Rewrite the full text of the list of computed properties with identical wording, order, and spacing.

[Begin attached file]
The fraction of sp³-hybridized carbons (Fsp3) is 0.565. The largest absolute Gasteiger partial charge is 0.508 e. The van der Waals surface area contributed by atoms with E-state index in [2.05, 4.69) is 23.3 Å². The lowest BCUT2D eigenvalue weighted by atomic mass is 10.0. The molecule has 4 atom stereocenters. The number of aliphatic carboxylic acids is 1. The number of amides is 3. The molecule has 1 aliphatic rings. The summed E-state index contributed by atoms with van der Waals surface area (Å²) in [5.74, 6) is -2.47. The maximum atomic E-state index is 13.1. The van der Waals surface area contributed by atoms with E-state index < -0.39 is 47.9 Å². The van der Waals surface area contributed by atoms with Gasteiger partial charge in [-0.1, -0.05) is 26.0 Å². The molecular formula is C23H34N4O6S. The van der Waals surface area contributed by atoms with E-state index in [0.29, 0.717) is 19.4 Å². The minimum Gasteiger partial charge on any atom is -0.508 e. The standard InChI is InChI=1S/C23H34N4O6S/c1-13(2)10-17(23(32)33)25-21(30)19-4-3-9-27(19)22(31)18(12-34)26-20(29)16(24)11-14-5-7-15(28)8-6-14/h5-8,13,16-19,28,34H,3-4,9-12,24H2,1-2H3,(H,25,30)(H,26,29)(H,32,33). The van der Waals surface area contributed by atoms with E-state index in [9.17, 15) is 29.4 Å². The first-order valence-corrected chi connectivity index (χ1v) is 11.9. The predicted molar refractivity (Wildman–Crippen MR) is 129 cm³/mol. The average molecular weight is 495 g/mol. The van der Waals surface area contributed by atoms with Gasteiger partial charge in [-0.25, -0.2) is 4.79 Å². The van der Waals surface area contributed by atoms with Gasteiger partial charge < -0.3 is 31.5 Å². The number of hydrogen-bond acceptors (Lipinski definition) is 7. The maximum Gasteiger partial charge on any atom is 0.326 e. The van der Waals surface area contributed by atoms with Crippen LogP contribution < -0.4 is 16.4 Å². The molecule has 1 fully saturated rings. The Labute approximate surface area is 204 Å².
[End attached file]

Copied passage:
The fraction of sp³-hybridized carbons (Fsp3) is 0.565. The largest absolute Gasteiger partial charge is 0.508 e. The van der Waals surface area contributed by atoms with E-state index in [2.05, 4.69) is 23.3 Å². The lowest BCUT2D eigenvalue weighted by atomic mass is 10.0. The molecule has 4 atom stereocenters. The number of aliphatic carboxylic acids is 1. The number of amides is 3. The molecule has 1 aliphatic rings. The summed E-state index contributed by atoms with van der Waals surface area (Å²) in [5.74, 6) is -2.47. The maximum atomic E-state index is 13.1. The van der Waals surface area contributed by atoms with E-state index < -0.39 is 47.9 Å². The van der Waals surface area contributed by atoms with Gasteiger partial charge in [-0.1, -0.05) is 26.0 Å². The molecular formula is C23H34N4O6S. The van der Waals surface area contributed by atoms with E-state index in [0.29, 0.717) is 19.4 Å². The minimum Gasteiger partial charge on any atom is -0.508 e. The standard InChI is InChI=1S/C23H34N4O6S/c1-13(2)10-17(23(32)33)25-21(30)19-4-3-9-27(19)22(31)18(12-34)26-20(29)16(24)11-14-5-7-15(28)8-6-14/h5-8,13,16-19,28,34H,3-4,9-12,24H2,1-2H3,(H,25,30)(H,26,29)(H,32,33). The van der Waals surface area contributed by atoms with E-state index in [9.17, 15) is 29.4 Å². The first-order valence-corrected chi connectivity index (χ1v) is 11.9. The predicted molar refractivity (Wildman–Crippen MR) is 129 cm³/mol. The average molecular weight is 495 g/mol. The van der Waals surface area contributed by atoms with Gasteiger partial charge in [-0.25, -0.2) is 4.79 Å². The van der Waals surface area contributed by atoms with Gasteiger partial charge < -0.3 is 31.5 Å². The number of hydrogen-bond acceptors (Lipinski definition) is 7. The maximum Gasteiger partial charge on any atom is 0.326 e. The van der Waals surface area contributed by atoms with Crippen LogP contribution < -0.4 is 16.4 Å². The molecule has 1 fully saturated rings. The Labute approximate surface area is 204 Å².